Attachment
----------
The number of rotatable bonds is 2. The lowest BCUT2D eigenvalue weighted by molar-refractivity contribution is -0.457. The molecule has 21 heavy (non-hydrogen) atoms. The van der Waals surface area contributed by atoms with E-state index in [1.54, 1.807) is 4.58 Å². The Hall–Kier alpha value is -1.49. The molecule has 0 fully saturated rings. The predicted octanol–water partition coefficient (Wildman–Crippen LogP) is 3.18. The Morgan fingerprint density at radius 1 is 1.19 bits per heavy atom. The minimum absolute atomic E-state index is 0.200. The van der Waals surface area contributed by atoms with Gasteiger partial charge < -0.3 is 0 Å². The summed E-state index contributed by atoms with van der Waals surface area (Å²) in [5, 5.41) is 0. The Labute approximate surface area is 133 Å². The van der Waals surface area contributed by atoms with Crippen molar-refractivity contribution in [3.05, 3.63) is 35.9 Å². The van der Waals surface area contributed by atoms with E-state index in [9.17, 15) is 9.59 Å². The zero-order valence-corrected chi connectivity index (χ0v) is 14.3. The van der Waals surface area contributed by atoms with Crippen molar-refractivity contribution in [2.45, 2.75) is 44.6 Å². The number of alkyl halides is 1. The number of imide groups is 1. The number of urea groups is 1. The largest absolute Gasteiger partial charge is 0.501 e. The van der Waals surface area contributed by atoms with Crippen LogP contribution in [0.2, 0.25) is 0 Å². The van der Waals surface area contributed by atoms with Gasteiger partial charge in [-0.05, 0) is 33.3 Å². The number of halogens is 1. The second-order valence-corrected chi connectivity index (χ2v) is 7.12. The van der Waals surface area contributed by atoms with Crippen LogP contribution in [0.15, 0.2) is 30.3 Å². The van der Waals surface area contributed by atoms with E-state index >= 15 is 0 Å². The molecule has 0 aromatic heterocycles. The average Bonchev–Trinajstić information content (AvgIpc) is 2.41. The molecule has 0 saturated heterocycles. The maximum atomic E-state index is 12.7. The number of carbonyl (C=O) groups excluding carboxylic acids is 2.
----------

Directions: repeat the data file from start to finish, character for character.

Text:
The number of rotatable bonds is 2. The lowest BCUT2D eigenvalue weighted by molar-refractivity contribution is -0.457. The molecule has 21 heavy (non-hydrogen) atoms. The van der Waals surface area contributed by atoms with E-state index in [1.54, 1.807) is 4.58 Å². The Hall–Kier alpha value is -1.49. The molecule has 0 fully saturated rings. The predicted octanol–water partition coefficient (Wildman–Crippen LogP) is 3.18. The Morgan fingerprint density at radius 1 is 1.19 bits per heavy atom. The minimum absolute atomic E-state index is 0.200. The van der Waals surface area contributed by atoms with Gasteiger partial charge < -0.3 is 0 Å². The summed E-state index contributed by atoms with van der Waals surface area (Å²) in [5, 5.41) is 0. The Labute approximate surface area is 133 Å². The van der Waals surface area contributed by atoms with Crippen molar-refractivity contribution in [3.05, 3.63) is 35.9 Å². The van der Waals surface area contributed by atoms with E-state index in [9.17, 15) is 9.59 Å². The zero-order valence-corrected chi connectivity index (χ0v) is 14.3. The van der Waals surface area contributed by atoms with Crippen molar-refractivity contribution in [2.45, 2.75) is 44.6 Å². The number of alkyl halides is 1. The number of imide groups is 1. The number of urea groups is 1. The largest absolute Gasteiger partial charge is 0.501 e. The van der Waals surface area contributed by atoms with Crippen LogP contribution in [0.2, 0.25) is 0 Å². The van der Waals surface area contributed by atoms with Gasteiger partial charge in [-0.05, 0) is 33.3 Å². The number of halogens is 1. The second-order valence-corrected chi connectivity index (χ2v) is 7.12. The van der Waals surface area contributed by atoms with Crippen LogP contribution in [0.15, 0.2) is 30.3 Å². The van der Waals surface area contributed by atoms with E-state index >= 15 is 0 Å². The molecule has 0 aromatic heterocycles. The average Bonchev–Trinajstić information content (AvgIpc) is 2.41. The molecule has 0 saturated heterocycles. The maximum atomic E-state index is 12.7. The number of carbonyl (C=O) groups excluding carboxylic acids is 2.